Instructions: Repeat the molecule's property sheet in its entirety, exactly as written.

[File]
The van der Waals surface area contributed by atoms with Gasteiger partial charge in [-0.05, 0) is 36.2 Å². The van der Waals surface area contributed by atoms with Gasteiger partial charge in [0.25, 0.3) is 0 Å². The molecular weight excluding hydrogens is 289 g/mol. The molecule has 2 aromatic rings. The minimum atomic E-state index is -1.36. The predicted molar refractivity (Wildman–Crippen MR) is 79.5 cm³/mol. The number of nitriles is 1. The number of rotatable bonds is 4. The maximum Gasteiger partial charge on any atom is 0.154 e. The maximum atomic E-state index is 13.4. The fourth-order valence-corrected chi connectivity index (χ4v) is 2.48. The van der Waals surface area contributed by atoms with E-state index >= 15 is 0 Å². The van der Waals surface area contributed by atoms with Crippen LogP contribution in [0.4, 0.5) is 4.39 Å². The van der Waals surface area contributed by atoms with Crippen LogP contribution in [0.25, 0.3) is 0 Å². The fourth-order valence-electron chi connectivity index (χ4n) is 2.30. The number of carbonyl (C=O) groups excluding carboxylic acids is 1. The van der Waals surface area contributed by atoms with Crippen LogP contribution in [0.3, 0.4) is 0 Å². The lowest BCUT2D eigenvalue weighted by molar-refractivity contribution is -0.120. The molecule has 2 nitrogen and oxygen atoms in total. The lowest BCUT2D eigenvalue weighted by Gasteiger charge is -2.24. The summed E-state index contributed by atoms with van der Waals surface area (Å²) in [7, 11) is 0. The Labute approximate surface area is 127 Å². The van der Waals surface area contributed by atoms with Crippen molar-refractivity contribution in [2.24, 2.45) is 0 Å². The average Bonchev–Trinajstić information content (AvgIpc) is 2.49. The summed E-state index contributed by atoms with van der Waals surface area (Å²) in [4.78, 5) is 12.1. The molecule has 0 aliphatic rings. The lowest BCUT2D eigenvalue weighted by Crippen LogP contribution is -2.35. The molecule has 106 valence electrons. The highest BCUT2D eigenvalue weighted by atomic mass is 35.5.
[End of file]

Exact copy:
The van der Waals surface area contributed by atoms with Gasteiger partial charge in [-0.05, 0) is 36.2 Å². The van der Waals surface area contributed by atoms with Gasteiger partial charge in [0.25, 0.3) is 0 Å². The molecular weight excluding hydrogens is 289 g/mol. The molecule has 2 aromatic rings. The minimum atomic E-state index is -1.36. The predicted molar refractivity (Wildman–Crippen MR) is 79.5 cm³/mol. The number of nitriles is 1. The number of rotatable bonds is 4. The maximum Gasteiger partial charge on any atom is 0.154 e. The maximum atomic E-state index is 13.4. The fourth-order valence-corrected chi connectivity index (χ4v) is 2.48. The van der Waals surface area contributed by atoms with E-state index >= 15 is 0 Å². The van der Waals surface area contributed by atoms with Crippen LogP contribution in [0.4, 0.5) is 4.39 Å². The van der Waals surface area contributed by atoms with Crippen LogP contribution in [0.25, 0.3) is 0 Å². The fourth-order valence-electron chi connectivity index (χ4n) is 2.30. The number of carbonyl (C=O) groups excluding carboxylic acids is 1. The van der Waals surface area contributed by atoms with Crippen LogP contribution in [0.3, 0.4) is 0 Å². The lowest BCUT2D eigenvalue weighted by molar-refractivity contribution is -0.120. The molecule has 2 nitrogen and oxygen atoms in total. The lowest BCUT2D eigenvalue weighted by Gasteiger charge is -2.24. The summed E-state index contributed by atoms with van der Waals surface area (Å²) in [7, 11) is 0. The Labute approximate surface area is 127 Å². The van der Waals surface area contributed by atoms with Crippen molar-refractivity contribution in [2.24, 2.45) is 0 Å². The average Bonchev–Trinajstić information content (AvgIpc) is 2.49. The summed E-state index contributed by atoms with van der Waals surface area (Å²) in [4.78, 5) is 12.1. The molecule has 0 aliphatic rings. The lowest BCUT2D eigenvalue weighted by Crippen LogP contribution is -2.35. The molecule has 106 valence electrons. The highest BCUT2D eigenvalue weighted by atomic mass is 35.5.